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  • Writer's pictureCleo A

FOUR WAYS TO ACTUALLY KEEP YOUR NEW YEAR’S RESOLUTIONS

Updated: Jan 25, 2022

Christmas is over and our sights are now set on 2022. A new year, with new possibilities. It’s the perfect time to think about what you might want to change about your life and which new habits you’d like to start.


Despite all this new-found optimism that we have at the turn of a year, the majority of us will not keep the resolutions we make. Most of us know by February our resolutions have become a distant memory, with old habits slipping back in. We want to help you make this year different. So, we’ve put together four main reasons why most people fail to keep their resolutions, plus a few resolution suggestions for your 2022.


Over Ambitious

A resolution is made to be kept, not broken. That means you have to be realistic with whatever you have set yourself to do. Many people (perhaps after a few too many glasses on New Year’s Eve) set themselves near impossible tasks.

We’ve all heard our friends say they will start working out or waking up early every day. This isn’t physically impossible. But if you have a job, family, friends and responsibilities, committing to something every day is unrealistic.

Learn to be nice to yourself. You could pick up yoga or sewing. Once you’ve chosen an activity, you can then decide on a time or day that you’ll do it. Try and choose a class that can fit into your schedule so you don’t even have to think about it. It’ll become as habitual as going to work or buying groceries.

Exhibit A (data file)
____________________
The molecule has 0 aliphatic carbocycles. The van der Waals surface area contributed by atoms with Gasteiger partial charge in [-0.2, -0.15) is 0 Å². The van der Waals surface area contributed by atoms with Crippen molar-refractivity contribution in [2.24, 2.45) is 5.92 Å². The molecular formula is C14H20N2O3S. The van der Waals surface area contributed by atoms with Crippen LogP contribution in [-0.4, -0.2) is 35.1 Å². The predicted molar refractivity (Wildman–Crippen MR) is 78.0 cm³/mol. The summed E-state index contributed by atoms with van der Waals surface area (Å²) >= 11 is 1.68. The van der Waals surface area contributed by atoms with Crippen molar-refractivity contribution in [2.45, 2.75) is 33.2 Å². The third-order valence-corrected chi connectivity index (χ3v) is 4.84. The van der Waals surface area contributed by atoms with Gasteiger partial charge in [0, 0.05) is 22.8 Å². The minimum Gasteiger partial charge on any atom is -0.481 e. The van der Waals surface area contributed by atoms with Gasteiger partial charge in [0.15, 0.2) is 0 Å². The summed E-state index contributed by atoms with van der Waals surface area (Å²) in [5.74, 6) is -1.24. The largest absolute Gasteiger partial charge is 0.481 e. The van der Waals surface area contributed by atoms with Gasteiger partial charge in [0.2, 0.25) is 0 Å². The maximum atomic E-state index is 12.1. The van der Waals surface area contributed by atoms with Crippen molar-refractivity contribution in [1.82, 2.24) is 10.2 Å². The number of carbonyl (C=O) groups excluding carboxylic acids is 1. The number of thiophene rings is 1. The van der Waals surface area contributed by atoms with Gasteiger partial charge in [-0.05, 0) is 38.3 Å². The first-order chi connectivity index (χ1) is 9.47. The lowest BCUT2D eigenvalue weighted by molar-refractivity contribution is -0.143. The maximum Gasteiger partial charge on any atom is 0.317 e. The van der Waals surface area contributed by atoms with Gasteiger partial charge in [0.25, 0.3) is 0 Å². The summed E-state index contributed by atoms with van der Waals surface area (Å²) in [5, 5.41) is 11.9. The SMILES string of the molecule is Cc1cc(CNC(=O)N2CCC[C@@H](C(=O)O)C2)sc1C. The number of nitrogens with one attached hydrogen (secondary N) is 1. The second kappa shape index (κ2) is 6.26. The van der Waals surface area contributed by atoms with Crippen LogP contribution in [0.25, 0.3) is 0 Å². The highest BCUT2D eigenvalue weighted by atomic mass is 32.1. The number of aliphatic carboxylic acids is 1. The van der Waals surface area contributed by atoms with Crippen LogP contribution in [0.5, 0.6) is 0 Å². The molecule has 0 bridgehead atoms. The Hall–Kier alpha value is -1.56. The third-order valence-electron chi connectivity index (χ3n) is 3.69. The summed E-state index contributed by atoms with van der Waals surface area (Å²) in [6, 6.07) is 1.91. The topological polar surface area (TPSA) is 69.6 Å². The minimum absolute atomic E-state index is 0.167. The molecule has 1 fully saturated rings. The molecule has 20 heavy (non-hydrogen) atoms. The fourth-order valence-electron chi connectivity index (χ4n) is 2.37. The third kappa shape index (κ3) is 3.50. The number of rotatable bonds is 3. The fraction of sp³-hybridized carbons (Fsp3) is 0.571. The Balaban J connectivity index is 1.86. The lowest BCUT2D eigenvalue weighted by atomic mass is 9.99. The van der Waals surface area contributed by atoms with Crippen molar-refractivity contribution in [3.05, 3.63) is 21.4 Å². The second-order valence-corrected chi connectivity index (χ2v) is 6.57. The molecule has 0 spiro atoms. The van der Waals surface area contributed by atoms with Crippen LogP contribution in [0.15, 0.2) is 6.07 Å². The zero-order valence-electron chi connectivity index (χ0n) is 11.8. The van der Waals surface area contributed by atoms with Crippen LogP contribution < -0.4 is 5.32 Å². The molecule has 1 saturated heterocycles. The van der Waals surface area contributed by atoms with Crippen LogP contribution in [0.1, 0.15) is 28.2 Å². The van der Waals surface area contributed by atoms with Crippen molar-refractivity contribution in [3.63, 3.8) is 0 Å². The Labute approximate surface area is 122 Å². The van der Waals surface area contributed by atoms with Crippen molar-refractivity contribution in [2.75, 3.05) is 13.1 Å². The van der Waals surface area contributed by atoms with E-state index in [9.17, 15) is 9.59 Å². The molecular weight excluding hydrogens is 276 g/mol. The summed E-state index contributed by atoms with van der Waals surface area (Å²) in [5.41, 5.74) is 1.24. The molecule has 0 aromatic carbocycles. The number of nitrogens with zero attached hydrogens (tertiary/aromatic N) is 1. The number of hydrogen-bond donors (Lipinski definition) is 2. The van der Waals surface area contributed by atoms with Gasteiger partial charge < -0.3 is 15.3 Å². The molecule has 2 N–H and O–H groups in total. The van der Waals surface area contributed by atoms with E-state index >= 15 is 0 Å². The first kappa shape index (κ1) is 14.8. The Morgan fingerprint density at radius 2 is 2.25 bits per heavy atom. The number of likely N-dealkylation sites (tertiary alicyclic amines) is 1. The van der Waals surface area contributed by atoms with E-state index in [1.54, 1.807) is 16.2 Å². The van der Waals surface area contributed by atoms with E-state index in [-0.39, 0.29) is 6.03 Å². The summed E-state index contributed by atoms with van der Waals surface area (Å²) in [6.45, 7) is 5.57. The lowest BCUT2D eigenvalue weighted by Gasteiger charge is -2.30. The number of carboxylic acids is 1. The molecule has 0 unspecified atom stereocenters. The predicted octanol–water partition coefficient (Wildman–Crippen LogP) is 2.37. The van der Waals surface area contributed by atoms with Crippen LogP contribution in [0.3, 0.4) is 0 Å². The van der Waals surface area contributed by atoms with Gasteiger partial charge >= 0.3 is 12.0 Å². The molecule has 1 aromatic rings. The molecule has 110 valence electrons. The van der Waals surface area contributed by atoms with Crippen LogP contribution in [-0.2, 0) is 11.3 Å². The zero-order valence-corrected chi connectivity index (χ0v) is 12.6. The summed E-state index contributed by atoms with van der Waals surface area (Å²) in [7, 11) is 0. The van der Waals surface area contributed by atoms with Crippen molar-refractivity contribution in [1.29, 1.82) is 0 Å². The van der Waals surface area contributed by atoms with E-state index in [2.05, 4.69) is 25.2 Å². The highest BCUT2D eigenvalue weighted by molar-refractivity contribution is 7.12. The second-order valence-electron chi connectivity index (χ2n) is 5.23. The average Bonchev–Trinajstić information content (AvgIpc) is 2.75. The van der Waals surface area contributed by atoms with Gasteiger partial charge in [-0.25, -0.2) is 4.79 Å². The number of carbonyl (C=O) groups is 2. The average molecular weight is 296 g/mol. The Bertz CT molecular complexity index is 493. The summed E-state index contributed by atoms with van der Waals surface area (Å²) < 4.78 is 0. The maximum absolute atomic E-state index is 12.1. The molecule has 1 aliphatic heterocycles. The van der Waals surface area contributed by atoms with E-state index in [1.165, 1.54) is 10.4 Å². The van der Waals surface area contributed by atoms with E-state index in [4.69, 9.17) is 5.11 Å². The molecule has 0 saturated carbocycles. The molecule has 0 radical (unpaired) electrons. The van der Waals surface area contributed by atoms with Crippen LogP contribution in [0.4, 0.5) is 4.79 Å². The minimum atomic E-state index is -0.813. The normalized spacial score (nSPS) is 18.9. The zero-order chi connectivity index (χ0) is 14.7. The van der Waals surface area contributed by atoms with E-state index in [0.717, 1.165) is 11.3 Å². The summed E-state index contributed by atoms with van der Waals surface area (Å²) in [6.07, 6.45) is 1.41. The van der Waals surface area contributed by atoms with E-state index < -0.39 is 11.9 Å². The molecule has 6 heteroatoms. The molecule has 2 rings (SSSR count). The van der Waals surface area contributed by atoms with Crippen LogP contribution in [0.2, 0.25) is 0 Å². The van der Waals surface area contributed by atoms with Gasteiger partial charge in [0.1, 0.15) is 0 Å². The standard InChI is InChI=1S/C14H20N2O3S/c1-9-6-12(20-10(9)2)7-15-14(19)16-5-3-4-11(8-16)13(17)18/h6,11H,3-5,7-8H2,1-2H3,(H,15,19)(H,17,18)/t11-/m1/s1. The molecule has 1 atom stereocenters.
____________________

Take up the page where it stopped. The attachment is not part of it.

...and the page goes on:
Making it a chore

Just because you’re setting new habits and resolutions for 2022, doesn’t mean you shouldn’t enjoy yourself! Often, people see resolutions as self-improvement and think they have to suffer to develop.

The no pain, no gain mantra doesn’t work for everyone. For most people, choosing an activity that they like means they’re far more likely to stick with it. Choose something you find fun and rewarding and turn that into your commitment for 2022.

If you’re really into partying, why not learn some new dance moves and start salsa dancing? Or if you want to eat less meat, research alternatives to some of your favorite dishes. This should mean that when you think of your resolution you feel happy and motivated, not exhausted and guilty.

If salsa could be your thing, there are classes every Friday.


Doing it alone

This depends on what type of person you are, but lots of people are more likely to stick with a new habit if they do it with a friend. You have someone to motivate you and you also have someone that you feel responsible for.

That means when you’re just not feeling great and have run out of enthusiasm, you will more likely persevere because you don’t want to let your friend down. A habit can begin with a time frame as short as 21 days. That means you need to do something more than a dozen times before it’s routine.


No Plan

The final big issue with resolutions is not planning. Just because you want to do something doesn’t mean it’s going to happen! Saying “I want to get fit next year” or “I want to be more creative” are great ideas, but they’re not specific. You need to define what getting fit or being creative means to you.

That might see you writing poetry or painting every week, or playing tennis every Sunday. Make sure that you specify your goal and exactly how you’re going to achieve it. If it is to try and be more active. Why not set your sights on an upcoming race?

Jamaica regularly has 5K races. If you’re feeling ambitious then the Reggae Marathon in December could be the perfect goal to ensure a year-long workout regime.


*This was originally written for an agency during my time in Jamaica*

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